This week he talked climate change with Al Gore and Leonardo DiCaprio, but when it came to the crunch Donald Trump chose a climate sceptic as his environment chief.
Senate will have to approve the appointment of Oklahoma attorney general Scott Pruitt as EPA head in early 2017, but the message is clear: climate laws look set for armageddon.
Green groups were enraged. 350.org called Pruitt a “fossil fuel puppet”. New York state Attorney General Eric Schneiderman said he was “dangerous and unqualified”.
Also of interest to Climate Home’s Karl Mathiesen was how Trump played Gore, DiCaprio and the media – a trio of unwitting accomplices in a new era.
What has become of Australia’s climate policies? A government that tries (unsuccessfully as it happens) to paint itself as a green nation is enduring climate tortures at home.
In 33 hours of madness this week, Malcolm Turnbull’s administration first said it would look at carbon pricing as a policy option, and then witnessed a political bloodbath for doing so.
The result? Energy and environment minister Josh Frydenberg forced onto national radio to say that he didn’t say something that he definitely said, writes Karl Mathiesen.
“We will not be imposing a carbon tax or an emissions trading scheme, whatever it is called… If you want to ask questions about what another minister said, you should address them to him,” said PM Turnbull.
Polish plans to build a new 1.6GW coal plant are in ruins after a court rules against it.
“The problem is that the completely new power plant will keep us in coal energy for the next 35-40 years,” said Malgorzata Smolak, lawyer with Client Earth, which brought the case in partnership with local NGOs.
Around the world, communities are living obliviously close to climate-driven fire disaster. Karl Mathiesen reports on the experiences in Australia, Canada and the Mediterranean.
Countries really don’t know what to do or think about climate geoengineering, a term that covers solar radiation management, ocean fertilisation and some carbon sucking projects.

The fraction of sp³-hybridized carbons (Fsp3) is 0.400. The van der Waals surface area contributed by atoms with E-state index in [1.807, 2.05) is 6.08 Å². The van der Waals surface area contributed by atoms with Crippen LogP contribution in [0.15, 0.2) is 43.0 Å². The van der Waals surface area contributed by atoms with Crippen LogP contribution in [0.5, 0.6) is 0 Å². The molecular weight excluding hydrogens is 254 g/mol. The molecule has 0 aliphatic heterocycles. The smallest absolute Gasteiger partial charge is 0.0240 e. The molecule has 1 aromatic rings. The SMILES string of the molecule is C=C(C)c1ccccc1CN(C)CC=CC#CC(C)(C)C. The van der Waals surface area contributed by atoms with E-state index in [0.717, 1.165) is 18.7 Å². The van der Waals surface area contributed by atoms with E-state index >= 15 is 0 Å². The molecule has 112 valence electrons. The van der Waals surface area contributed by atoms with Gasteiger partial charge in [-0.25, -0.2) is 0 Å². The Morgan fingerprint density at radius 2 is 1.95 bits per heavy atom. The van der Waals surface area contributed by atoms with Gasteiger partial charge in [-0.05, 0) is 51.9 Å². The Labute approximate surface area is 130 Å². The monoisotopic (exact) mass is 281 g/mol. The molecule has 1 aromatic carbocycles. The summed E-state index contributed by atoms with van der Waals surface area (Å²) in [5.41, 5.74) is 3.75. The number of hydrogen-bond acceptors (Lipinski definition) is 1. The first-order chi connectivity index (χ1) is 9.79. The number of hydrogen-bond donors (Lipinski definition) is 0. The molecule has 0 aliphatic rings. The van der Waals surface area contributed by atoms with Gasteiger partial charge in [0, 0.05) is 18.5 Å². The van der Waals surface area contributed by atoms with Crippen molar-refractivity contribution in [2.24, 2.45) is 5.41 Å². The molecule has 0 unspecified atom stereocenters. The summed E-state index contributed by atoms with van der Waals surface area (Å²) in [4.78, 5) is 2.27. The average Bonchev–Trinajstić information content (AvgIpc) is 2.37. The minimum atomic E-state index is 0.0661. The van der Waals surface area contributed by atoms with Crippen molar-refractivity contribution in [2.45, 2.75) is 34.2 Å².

At UN biodiversity talks in Cancun – which we billed a “secret climate summit” – nearly 200 governments agreed to kick the can down the road and maintain a freeze on large-scale schemes.
It may make sense to envoys in Mexico, but it’s bonkers when you consider how important techno-fixes like this could be in a warming world, former state department official Andrew Light told us.
“We need to be looking into the full range of activities, especially when we’re talking about the need to move towards net decarbonisation by 2050 or thereafter.”
You’ve heard the warnings about millions of climate refugees, but what about the opposite problem? In Kenya, Lou Del Bello reports, extreme weather may be trapping people in vulnerable situations and limiting their movement.
With much of the continent in drought, causing misery and hunger, climate change is generally blamed for an increasing frequency and intensity of natural hazards. But there has yet to be an attribution study clearly linking any one event to global warming. That is about to change. Oxford University researchers are working with Ethiopian and Kenyan institutions towards the first such modelling exercise in the region.
Fiji: Beauty queen appointed as climate ambassador
UK: 145 MPs say don’t use Brexit to kill climate laws
Philippines: Exxon, Chevron face legal probe in 2017
Indonesia: President bans further peatland destruction
EU: Auditors warn bloc will miss climate finance targets
China: Poor data risks integrity of national carbon market
UK: Overseas climate envoys cut from 177 to 149